Doyle is working with a New Hampshire company to fashion an efficient underwater turbine to harness steady, underwater currents for power. The design of the turbine's blades relies on Doyle's deep understanding of how sails power boats.
The potential for a sailmaker to help bolster the state's green economy and jobs was not lost on Patrick.
"What I learned today is there are some very, very intriguing new technologies being developed here," Patrick said.
Patrick, Salem Mayor Kim Driscoll and state Rep.
John Keenan, D-Salem, and their respective entourages visited Doyle's headquarters in a new industrial park on Swampscott Road.
Doyle Sailmakers started in August 1982 in Marblehead at a time when there were 10 or 12 sailmakers in town, owner Robbie Doyle said. Several years ago, it moved to Salem, where it employs 35 people locally, down two or three from a few years ago.
In addition, there are 70 Doyle sail lofts around the world, and the company not only makes and services sails for local day sailors, its sails propel some of the world's largest and most expensive super yachts.
The sailmaker's motto, "Better Engineered Sails," may take on a whole new meaning if the company can create efficient underwater power turbines.
The governor and officials toured the cavernous sail loft, gingerly stepping on slick floors as workers knelt to work on sails spread around the 32,000-square-foot facility.
"I have never had so many blue blazers in my facility at once," said Doyle's wife, Janet.
While Patrick liked what he saw, he did not come bearing state help right away.
"I don't know yet what we can do, but one of the conversations we were having is what their needs are to help them get to the next stage," Patrick said.
The state has, through the Regional Greenhouse Gas Initiative, some resources the state can tap to invest in green technologies, Patrick said.
Massachusetts is one of 10 states that sell power plant emission allowances through auctions and invest the proceeds in energy-efficient and renewable energy projects, according to RGGI's website.
"Doyle grew and expanded and helped... embrace that technology because of a city investment and a state investment to actually put them here," Driscoll said. "They used to be in Marblehead, a much smaller company, a much smaller footprint. Now they are here, building sails, building airships, talking about other innovation."
Driscoll pointed out the building that houses the sail loft used to house Maynard Plastics. Several years ago, the facility was sold and carved into industrial condominiums.
"Now it's 10 different companies," many of which focus on innovation, Driscoll said. Driscoll met with Doyle a week ago, and, after she did so, she decided to take Patrick out to see what they were working on.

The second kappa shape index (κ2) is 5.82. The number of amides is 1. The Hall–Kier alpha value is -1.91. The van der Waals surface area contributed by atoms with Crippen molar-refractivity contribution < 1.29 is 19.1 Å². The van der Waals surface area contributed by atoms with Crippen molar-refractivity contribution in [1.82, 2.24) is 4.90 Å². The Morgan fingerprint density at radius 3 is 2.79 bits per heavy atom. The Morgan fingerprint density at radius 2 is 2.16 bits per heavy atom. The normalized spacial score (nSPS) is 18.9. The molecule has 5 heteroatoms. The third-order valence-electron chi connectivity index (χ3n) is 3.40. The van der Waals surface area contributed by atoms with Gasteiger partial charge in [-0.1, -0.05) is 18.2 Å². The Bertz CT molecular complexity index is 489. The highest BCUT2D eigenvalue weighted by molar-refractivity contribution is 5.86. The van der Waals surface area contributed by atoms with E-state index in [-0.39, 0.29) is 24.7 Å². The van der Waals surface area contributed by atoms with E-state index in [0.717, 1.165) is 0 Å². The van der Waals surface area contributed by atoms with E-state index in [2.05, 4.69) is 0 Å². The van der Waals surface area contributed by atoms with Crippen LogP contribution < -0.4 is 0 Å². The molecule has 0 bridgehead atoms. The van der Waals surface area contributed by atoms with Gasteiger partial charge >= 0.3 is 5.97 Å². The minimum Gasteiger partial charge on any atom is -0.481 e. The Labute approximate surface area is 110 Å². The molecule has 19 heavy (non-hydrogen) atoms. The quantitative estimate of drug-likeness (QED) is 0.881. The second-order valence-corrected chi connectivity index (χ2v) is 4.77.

"You could see they are not designing it as a renewable energy product," Driscoll said. "They are designing it as an economic way to deliver electricity that happens to have a lot of renewable benefits."
So how did a sail company come to design an underwater power turbine?
Part of the reason, Doyle said, is the company takes an engineering approach to sail making. Doyle studied applied physics at Harvard University, and Doyle's son, Tyler, is the company's chief engineer.
About a year ago, Robert Houvener, president and founder of ScaleTera Renewable Energy LLC of Hollis, N.H., approached Doyle to create a new, more efficient water turbine using sail material.
The idea was to build big blades out of sail fabric that might withstand ocean currents.
"It turned out it was not cost-effective," Robbie Doyle said. But Doyle kept on working on the project.
"I loved everything I saw," Tyler said. "I had been working on wind turbines for the year or two before that." Tyler had been put off by the wind turbine's enormous cost for not a lot of power.
"The second you looked at the economics of this project, it just made so much more sense," Tyler said.
Turbines helped mills power the industrial revolution by harnessing power from swift-flowing rivers. However, traditional water turbines require high-speed currents of 8 to 10 knots and building structures that can stand up to that type of force, making them too expensive to build.
Doyle's technology requires slower but steady currents of about 3 knots. The turbines can be assembled in standard shipyards and don't rely on special, and expensive, ships and facilities.
The goal is to someday harness the currents of the Gulf Stream, the swift Atlantic Ocean currents off the East Coast or the Bosphorus Strait in Turkey.
"We had never built a propeller blade in our life," Robbie Doyle said, "but, again, it's just like a twisted sail, it's no different."
If all goes according to plan, Robbie Doyle said it could be a billion dollars-plus business in six years.
"We just have to come up with a technology, which we've done," Doyle said. "Now we just have to build it."